Some of the same neurohormonal changes underlying friendliness also support horrific violence. Oxytocin seems crucial to parental behavior and has been called the hug hormone. But a better name would be the momma bear hormone. The same oxytocin that floods through a mother with the arrival of her newborn feeds the rage she feels when someone threatens that baby. For example, hamster mothers given extra oxytocin are more likely to attack and bite a threatening male. Oxytocin is also implicated in related forms of male aggression. Available oxytocin increases when a male rat bonds with his mate. He is more caring toward her but also more likely to attack a stranger threatening her. This link connecting social bonding, oxytocin and aggression is seen widely among mammals.
As our species was shaped by self-domestication, our increased friendliness also brought a new form of aggression. A higher availability of serotonin during human brain growth increased the impact of oxytocin on our behavior. Group members had the ability to connect with one another, and the bonds among them were so strong, they felt like family. New concern for others came with a willingness to violently defend unrelated group members. Humans became more violent when those we evolved to love more intensely were threatened.
Love Is a Contact Sport
Despite the evolutionary paradoxes of human nature, the perception of who belongs in our group is malleable. H. sapiens as a species has already demonstrated its capacity to expand the concept of group membership into the thousands and millions.
It can be extended further. The best way to diffuse conflict among groups is to diminish the perceived sense of threat through social interaction. If feeling threatened makes us want to protect others in our group, nonthreatening contact between groups allows us to expand the definition of who our group is.
White children who went to school with Black children in the 1960s were more likely, as they grew up, to support interracial marriage, have Black friends, and be willing to welcome Black people into their neighborhoods.
That formula still works in education. Pairs of roommates at the University of California, Los Angeles, who each were from a different race reported more comfort in mixed-race interactions and approval of mixed-race dating. One study found that imagining positive contact with one of the most dehumanized groups of people—the homeless—helps others to empathize with them. The friendships of individuals from different groups can also generalize beyond their friendship to other group members.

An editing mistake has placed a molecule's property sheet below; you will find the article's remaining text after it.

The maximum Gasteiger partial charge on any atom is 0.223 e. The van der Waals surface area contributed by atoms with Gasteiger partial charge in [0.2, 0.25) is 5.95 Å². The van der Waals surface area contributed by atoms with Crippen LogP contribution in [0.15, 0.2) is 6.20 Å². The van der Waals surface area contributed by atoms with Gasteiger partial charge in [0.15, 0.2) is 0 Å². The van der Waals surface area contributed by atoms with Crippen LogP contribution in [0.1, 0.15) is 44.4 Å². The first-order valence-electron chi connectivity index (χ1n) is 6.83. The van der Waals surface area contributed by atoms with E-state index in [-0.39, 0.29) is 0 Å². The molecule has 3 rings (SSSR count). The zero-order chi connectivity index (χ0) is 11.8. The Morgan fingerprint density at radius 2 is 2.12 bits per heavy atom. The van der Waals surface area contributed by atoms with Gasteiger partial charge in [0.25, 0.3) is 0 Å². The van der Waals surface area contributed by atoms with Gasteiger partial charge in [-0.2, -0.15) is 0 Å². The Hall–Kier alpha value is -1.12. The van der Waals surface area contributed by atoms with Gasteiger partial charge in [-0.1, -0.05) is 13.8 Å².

Most policies are enacted with the assumption that a change in attitude will lead to a change in behavior, but in the case of intergroup conflict, it is the altered behavior—in the form of human contact—that will most likely change minds. The self-domestication hypothesis explains why we as a species evolved to relate to others. Making contact between people of different ideologies, cultures or races is a universally effective reminder that we all belong to a single group called H. sapiens.
This gave us the edge we needed to outlast other members in the hominin line. In evolutionary terms, the definition of friendliness relates to positive behaviors, either intentional or unintentional, toward others. It involves not only close physical proximity while group size expanded but also an ability to rapidly read people’s intentions. The benefits of social interactions on our species’ success—the ability to solve problems better than individuals can on their own—proved so beneficial that it influenced the way selection shaped our bodies and minds. The resulting ability to share knowledge across generations produced the technology and culture that allowed us to populate every corner of the planet.